What about annulments? Is this the Catholic form of divorce? No, because an annulment declares because of some serious defect based on serious investigation and sworn witness testimony there was never really a sacramental marriage bond to begin with. It deals with the beginning of the marriage when you took your vows before God: deception, inability to make a permanent commitment, grave immaturity, not being open to having children or putting a firm limit on how many children would be born to the union instead of being fully open to God’s will; drug or alcohol problems from the very start of the marriage, other serious psychological problems, not willing to remain faithful for life, etc. Do the children become illegitimate? No, because a declaration of nullity doesn’t mean a marriage did not occur. The civil effects are all still there, including obligations to offspring, alimony, and visitation – it is just that it didn’t meet the sacramental marriage criteria of the Faith upon investigation. Do you have to pay a lot of money to get one? In our diocese it is free. Do non-Catholics need one? If they want to marry a Catholic. An annulment is a decision of the Catholic Church which is given the power by Jesus himself to “bind and loose,” to decree based on concrete evidence, hence the need for a few witnesses to verify what the annulment petitioner is saying: that a marriage did not meet the requirements of a sacramental union. Some will say that they don’t believe in annulments. Well, we can’t be “more Catholic” than the Church. And annulments have always been issued by the Church; they are just more common today because sadly there are more broken marriages today than ever in history. If you are divorced or have taken the step on getting re-married civilly and as a result currently cannot receive the Sacraments, unless you are willing to live as brother and sister, please contact your priest, so we can hopefully counsel you and help you to start the process for a potential annulment. Yes, it is painful to re-visit the past, but it is also good to bring some closure to it and healing in God, especially if one has been away from the Sacraments because of a marriage situation. The last word I want to mention on this topic is for Catholics who were married and now are divorced or re-married to someone else: if the Catholic Church never blessed the first marriage, then it may be a very easy process of getting things right. This is called a lack of canonical form case and what that means in practical language is: the marriage was never recognized by the Catholic Church because Catholics are bound by canon law to have a priest or a deacon bless their marriage or have permission from the Bishop to have a non-Catholic minister preside at their wedding. If that didn’t happen, then by a sworn statement by the Catholic party and two witnesses and some documentary proof, the Church can officially say it didn’t meet the criteria of a sacramental marriage, and so one would be free to be married in the Catholic Church again. It is a much shorter process than an annulment because it is a clear-cut case based on documentary evidence. If you have any other questions, please contact me for help. God bless you.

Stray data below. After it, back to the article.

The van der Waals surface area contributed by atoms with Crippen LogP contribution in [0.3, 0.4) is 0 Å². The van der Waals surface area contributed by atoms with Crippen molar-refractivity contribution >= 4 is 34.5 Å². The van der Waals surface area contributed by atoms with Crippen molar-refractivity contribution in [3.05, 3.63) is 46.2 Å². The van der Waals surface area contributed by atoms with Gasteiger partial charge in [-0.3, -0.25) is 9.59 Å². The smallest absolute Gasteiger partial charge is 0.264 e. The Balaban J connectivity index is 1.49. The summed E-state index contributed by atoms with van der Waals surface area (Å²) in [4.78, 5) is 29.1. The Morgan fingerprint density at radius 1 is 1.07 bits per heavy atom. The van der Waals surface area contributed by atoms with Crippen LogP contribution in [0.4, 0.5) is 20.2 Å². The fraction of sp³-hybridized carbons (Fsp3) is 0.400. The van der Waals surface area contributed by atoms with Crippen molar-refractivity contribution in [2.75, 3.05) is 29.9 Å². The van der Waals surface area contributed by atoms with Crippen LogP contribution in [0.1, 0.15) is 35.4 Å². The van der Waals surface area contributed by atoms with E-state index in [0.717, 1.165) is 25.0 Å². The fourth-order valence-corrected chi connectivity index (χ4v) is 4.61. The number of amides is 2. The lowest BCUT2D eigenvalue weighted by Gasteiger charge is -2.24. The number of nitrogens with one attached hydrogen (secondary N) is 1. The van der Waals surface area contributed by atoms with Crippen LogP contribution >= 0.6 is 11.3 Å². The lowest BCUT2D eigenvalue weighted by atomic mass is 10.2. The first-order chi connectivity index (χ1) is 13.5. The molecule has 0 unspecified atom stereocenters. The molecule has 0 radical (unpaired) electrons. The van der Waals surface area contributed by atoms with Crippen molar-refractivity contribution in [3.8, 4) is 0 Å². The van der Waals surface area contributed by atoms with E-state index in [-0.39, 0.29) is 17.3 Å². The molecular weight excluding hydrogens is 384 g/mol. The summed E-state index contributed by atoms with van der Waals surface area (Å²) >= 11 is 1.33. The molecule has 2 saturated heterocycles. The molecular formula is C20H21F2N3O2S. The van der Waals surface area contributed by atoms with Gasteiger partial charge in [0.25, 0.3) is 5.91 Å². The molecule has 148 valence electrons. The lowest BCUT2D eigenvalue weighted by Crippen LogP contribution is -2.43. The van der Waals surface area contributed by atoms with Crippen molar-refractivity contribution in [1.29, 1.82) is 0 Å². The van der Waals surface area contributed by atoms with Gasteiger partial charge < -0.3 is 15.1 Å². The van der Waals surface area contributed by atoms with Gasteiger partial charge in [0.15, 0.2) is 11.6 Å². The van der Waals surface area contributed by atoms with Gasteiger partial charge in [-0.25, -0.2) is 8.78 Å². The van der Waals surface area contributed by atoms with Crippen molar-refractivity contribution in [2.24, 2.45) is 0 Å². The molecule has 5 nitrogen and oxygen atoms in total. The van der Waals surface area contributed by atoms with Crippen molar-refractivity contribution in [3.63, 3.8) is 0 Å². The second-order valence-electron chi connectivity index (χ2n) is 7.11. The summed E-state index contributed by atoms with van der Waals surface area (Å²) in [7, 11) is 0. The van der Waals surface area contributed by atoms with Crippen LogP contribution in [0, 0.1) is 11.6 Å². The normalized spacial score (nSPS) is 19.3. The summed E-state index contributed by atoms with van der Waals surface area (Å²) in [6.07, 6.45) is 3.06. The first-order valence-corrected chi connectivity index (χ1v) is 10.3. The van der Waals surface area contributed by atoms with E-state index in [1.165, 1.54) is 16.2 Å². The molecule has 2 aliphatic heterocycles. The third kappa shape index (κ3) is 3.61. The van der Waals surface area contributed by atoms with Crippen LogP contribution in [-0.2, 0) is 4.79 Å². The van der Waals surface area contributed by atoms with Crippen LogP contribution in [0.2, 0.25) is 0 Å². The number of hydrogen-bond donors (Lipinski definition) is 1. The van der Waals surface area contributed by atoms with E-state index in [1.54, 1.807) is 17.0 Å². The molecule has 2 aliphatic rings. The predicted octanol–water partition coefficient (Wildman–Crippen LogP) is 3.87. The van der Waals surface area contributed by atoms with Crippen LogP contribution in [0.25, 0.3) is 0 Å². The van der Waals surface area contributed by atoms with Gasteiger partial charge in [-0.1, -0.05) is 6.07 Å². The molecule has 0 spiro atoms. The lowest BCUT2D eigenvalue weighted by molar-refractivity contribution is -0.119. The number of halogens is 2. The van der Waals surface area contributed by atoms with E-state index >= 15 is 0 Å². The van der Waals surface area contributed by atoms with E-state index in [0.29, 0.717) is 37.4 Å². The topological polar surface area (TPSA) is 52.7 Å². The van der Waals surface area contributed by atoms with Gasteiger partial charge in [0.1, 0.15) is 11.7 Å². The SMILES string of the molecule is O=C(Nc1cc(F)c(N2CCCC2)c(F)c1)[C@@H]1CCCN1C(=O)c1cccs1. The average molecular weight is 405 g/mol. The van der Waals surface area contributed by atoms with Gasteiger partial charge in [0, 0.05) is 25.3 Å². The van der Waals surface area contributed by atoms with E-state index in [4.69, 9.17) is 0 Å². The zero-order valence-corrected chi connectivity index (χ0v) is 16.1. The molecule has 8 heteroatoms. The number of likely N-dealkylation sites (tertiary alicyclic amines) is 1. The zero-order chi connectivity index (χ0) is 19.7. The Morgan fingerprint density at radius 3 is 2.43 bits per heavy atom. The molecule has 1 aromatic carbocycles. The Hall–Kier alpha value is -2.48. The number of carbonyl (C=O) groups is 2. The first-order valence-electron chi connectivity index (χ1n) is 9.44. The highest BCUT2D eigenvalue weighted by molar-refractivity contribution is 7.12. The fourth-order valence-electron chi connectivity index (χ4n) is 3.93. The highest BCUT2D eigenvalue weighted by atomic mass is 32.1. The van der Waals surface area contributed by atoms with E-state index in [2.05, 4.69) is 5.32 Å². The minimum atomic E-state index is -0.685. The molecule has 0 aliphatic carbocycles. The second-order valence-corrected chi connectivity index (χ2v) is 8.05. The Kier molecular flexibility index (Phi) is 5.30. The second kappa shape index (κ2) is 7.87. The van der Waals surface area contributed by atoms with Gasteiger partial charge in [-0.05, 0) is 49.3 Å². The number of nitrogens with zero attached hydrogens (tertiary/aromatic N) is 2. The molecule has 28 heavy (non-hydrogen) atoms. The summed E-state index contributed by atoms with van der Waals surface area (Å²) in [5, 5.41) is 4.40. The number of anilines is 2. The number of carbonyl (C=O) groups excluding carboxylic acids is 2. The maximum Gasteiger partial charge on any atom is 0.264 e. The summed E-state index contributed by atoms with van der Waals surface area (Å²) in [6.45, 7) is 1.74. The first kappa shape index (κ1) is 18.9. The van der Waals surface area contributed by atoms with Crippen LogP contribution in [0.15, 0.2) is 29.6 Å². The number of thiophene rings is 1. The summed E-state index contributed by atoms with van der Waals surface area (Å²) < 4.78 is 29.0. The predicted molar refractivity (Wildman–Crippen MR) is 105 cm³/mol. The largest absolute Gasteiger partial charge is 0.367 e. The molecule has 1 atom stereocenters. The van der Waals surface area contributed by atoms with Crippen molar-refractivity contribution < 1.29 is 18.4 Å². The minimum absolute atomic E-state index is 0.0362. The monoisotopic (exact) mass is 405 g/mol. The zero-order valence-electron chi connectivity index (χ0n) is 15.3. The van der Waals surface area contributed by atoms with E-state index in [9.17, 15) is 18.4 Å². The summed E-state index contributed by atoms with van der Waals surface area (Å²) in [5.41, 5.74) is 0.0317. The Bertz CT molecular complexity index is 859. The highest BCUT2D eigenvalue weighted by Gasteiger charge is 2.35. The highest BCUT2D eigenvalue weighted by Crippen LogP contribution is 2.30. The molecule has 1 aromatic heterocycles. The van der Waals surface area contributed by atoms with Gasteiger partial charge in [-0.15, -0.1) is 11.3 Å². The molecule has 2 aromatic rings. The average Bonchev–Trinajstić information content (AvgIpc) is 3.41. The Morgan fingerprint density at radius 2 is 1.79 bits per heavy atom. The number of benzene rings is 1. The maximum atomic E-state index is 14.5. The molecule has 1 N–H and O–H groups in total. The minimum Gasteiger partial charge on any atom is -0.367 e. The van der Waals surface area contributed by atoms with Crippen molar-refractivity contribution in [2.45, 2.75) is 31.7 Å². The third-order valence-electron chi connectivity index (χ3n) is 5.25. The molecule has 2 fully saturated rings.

Father Rich Tomkosky is the Pastor of Saint Thomas the Apostle Parish in Bedford and the Pastor of Seven Dolors of the Blessed Virgin Mary Parish in Beans Cove.